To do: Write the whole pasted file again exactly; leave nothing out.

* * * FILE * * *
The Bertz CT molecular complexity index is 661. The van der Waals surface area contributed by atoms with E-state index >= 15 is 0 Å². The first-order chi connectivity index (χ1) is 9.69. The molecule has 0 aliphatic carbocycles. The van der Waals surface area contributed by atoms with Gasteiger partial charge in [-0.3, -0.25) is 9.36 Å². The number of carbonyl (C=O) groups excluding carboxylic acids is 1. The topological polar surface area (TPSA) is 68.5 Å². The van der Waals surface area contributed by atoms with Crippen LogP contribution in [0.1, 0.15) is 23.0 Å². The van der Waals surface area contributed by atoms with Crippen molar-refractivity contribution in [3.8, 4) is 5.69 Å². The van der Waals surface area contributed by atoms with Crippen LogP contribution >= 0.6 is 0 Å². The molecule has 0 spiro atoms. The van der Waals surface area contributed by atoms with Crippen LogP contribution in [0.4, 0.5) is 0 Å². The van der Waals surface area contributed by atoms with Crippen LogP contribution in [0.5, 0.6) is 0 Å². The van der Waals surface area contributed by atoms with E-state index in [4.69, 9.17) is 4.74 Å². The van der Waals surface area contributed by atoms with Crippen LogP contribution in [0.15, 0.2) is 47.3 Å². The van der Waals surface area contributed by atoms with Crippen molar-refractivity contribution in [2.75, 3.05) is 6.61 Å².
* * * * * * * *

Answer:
The Bertz CT molecular complexity index is 661. The van der Waals surface area contributed by atoms with E-state index >= 15 is 0 Å². The first-order chi connectivity index (χ1) is 9.69. The molecule has 0 aliphatic carbocycles. The van der Waals surface area contributed by atoms with Gasteiger partial charge in [-0.3, -0.25) is 9.36 Å². The number of carbonyl (C=O) groups excluding carboxylic acids is 1. The topological polar surface area (TPSA) is 68.5 Å². The van der Waals surface area contributed by atoms with Crippen LogP contribution in [0.1, 0.15) is 23.0 Å². The van der Waals surface area contributed by atoms with Crippen molar-refractivity contribution in [3.8, 4) is 5.69 Å². The van der Waals surface area contributed by atoms with Crippen LogP contribution >= 0.6 is 0 Å². The molecule has 0 spiro atoms. The van der Waals surface area contributed by atoms with Crippen LogP contribution in [0.4, 0.5) is 0 Å². The van der Waals surface area contributed by atoms with Crippen LogP contribution in [0.5, 0.6) is 0 Å². The van der Waals surface area contributed by atoms with E-state index in [4.69, 9.17) is 4.74 Å². The van der Waals surface area contributed by atoms with Crippen LogP contribution in [0.15, 0.2) is 47.3 Å². The van der Waals surface area contributed by atoms with Crippen molar-refractivity contribution in [2.75, 3.05) is 6.61 Å².